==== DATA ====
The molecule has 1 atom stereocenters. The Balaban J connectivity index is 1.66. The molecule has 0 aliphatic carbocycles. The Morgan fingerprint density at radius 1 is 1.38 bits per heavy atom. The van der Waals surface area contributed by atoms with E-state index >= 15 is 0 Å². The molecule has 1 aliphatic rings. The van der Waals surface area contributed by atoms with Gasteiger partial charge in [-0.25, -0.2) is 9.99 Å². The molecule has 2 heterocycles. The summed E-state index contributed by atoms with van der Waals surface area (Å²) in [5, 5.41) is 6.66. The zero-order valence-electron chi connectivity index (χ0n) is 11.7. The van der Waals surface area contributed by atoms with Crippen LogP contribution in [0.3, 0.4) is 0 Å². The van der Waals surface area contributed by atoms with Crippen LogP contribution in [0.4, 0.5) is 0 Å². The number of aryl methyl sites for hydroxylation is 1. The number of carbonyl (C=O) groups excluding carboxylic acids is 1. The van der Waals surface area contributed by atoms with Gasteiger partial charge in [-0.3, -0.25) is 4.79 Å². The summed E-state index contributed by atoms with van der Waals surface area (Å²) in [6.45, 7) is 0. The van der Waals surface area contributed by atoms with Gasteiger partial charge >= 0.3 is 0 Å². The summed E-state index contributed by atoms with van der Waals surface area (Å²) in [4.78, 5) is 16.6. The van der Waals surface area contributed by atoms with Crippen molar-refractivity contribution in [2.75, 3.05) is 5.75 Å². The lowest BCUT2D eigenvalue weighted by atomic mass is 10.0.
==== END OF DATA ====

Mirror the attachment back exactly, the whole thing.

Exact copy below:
The molecule has 1 atom stereocenters. The Balaban J connectivity index is 1.66. The molecule has 0 aliphatic carbocycles. The Morgan fingerprint density at radius 1 is 1.38 bits per heavy atom. The van der Waals surface area contributed by atoms with E-state index >= 15 is 0 Å². The molecule has 1 aliphatic rings. The van der Waals surface area contributed by atoms with Gasteiger partial charge in [-0.25, -0.2) is 9.99 Å². The molecule has 2 heterocycles. The summed E-state index contributed by atoms with van der Waals surface area (Å²) in [5, 5.41) is 6.66. The zero-order valence-electron chi connectivity index (χ0n) is 11.7. The van der Waals surface area contributed by atoms with Crippen LogP contribution in [0.3, 0.4) is 0 Å². The van der Waals surface area contributed by atoms with Crippen LogP contribution in [0.4, 0.5) is 0 Å². The number of aryl methyl sites for hydroxylation is 1. The number of carbonyl (C=O) groups excluding carboxylic acids is 1. The van der Waals surface area contributed by atoms with Gasteiger partial charge in [-0.3, -0.25) is 4.79 Å². The summed E-state index contributed by atoms with van der Waals surface area (Å²) in [6.45, 7) is 0. The van der Waals surface area contributed by atoms with Gasteiger partial charge >= 0.3 is 0 Å². The summed E-state index contributed by atoms with van der Waals surface area (Å²) in [4.78, 5) is 16.6. The van der Waals surface area contributed by atoms with Crippen molar-refractivity contribution in [2.75, 3.05) is 5.75 Å². The lowest BCUT2D eigenvalue weighted by atomic mass is 10.0.